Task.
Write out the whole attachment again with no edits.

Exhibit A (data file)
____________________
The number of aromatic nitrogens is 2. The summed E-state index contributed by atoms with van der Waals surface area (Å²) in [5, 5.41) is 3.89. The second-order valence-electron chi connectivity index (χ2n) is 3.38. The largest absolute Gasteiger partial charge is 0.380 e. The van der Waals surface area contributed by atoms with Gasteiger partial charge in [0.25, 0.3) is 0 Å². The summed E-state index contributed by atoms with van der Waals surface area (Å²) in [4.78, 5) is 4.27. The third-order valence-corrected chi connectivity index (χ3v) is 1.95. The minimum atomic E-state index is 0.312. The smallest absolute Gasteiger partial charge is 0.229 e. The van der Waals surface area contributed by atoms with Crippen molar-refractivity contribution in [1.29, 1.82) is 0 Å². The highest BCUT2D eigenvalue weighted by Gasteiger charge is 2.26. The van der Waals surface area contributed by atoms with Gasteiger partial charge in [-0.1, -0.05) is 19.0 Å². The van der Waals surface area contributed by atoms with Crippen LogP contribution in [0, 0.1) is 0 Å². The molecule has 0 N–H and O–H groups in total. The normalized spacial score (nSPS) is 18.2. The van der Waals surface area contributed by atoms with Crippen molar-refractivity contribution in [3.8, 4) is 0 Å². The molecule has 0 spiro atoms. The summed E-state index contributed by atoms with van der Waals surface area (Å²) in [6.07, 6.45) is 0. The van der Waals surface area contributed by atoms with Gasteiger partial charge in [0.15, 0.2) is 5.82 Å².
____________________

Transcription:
The number of aromatic nitrogens is 2. The summed E-state index contributed by atoms with van der Waals surface area (Å²) in [5, 5.41) is 3.89. The second-order valence-electron chi connectivity index (χ2n) is 3.38. The largest absolute Gasteiger partial charge is 0.380 e. The van der Waals surface area contributed by atoms with Gasteiger partial charge in [0.25, 0.3) is 0 Å². The summed E-state index contributed by atoms with van der Waals surface area (Å²) in [4.78, 5) is 4.27. The third-order valence-corrected chi connectivity index (χ3v) is 1.95. The minimum atomic E-state index is 0.312. The smallest absolute Gasteiger partial charge is 0.229 e. The van der Waals surface area contributed by atoms with Crippen molar-refractivity contribution in [1.29, 1.82) is 0 Å². The highest BCUT2D eigenvalue weighted by Gasteiger charge is 2.26. The van der Waals surface area contributed by atoms with Gasteiger partial charge in [-0.1, -0.05) is 19.0 Å². The van der Waals surface area contributed by atoms with Crippen LogP contribution in [0, 0.1) is 0 Å². The molecule has 0 N–H and O–H groups in total. The normalized spacial score (nSPS) is 18.2. The van der Waals surface area contributed by atoms with Crippen molar-refractivity contribution in [3.8, 4) is 0 Å². The molecule has 0 spiro atoms. The summed E-state index contributed by atoms with van der Waals surface area (Å²) in [6.07, 6.45) is 0. The van der Waals surface area contributed by atoms with Gasteiger partial charge in [0.15, 0.2) is 5.82 Å².